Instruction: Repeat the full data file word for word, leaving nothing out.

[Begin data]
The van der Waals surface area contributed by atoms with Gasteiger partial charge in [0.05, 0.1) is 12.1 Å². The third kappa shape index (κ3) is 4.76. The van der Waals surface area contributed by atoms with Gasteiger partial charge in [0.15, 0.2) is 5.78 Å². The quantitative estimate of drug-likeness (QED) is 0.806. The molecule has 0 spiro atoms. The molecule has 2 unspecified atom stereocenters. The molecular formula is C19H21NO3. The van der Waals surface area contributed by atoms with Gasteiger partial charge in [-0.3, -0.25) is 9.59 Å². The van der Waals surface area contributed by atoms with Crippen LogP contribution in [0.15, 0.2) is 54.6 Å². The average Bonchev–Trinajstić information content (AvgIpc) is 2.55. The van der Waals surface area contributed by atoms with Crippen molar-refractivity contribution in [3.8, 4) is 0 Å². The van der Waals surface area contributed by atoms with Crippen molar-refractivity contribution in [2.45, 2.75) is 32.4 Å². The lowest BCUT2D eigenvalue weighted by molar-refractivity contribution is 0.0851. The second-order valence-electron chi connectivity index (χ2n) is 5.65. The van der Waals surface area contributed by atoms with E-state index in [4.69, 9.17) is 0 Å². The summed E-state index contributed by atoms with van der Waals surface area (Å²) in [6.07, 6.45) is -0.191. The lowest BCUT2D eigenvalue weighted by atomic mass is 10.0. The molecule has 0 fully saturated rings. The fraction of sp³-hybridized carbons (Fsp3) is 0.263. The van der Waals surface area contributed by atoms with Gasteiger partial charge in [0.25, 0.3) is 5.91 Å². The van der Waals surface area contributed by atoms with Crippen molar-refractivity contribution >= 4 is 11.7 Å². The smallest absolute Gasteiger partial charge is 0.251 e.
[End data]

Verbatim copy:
The van der Waals surface area contributed by atoms with Gasteiger partial charge in [0.05, 0.1) is 12.1 Å². The third kappa shape index (κ3) is 4.76. The van der Waals surface area contributed by atoms with Gasteiger partial charge in [0.15, 0.2) is 5.78 Å². The quantitative estimate of drug-likeness (QED) is 0.806. The molecule has 0 spiro atoms. The molecule has 2 unspecified atom stereocenters. The molecular formula is C19H21NO3. The van der Waals surface area contributed by atoms with Gasteiger partial charge in [-0.3, -0.25) is 9.59 Å². The van der Waals surface area contributed by atoms with Crippen LogP contribution in [0.15, 0.2) is 54.6 Å². The average Bonchev–Trinajstić information content (AvgIpc) is 2.55. The van der Waals surface area contributed by atoms with Crippen molar-refractivity contribution in [3.8, 4) is 0 Å². The van der Waals surface area contributed by atoms with Crippen molar-refractivity contribution in [2.45, 2.75) is 32.4 Å². The lowest BCUT2D eigenvalue weighted by molar-refractivity contribution is 0.0851. The second-order valence-electron chi connectivity index (χ2n) is 5.65. The van der Waals surface area contributed by atoms with E-state index in [4.69, 9.17) is 0 Å². The summed E-state index contributed by atoms with van der Waals surface area (Å²) in [6.07, 6.45) is -0.191. The lowest BCUT2D eigenvalue weighted by atomic mass is 10.0. The molecule has 0 fully saturated rings. The fraction of sp³-hybridized carbons (Fsp3) is 0.263. The van der Waals surface area contributed by atoms with Gasteiger partial charge in [0.25, 0.3) is 5.91 Å². The van der Waals surface area contributed by atoms with Crippen molar-refractivity contribution >= 4 is 11.7 Å². The smallest absolute Gasteiger partial charge is 0.251 e.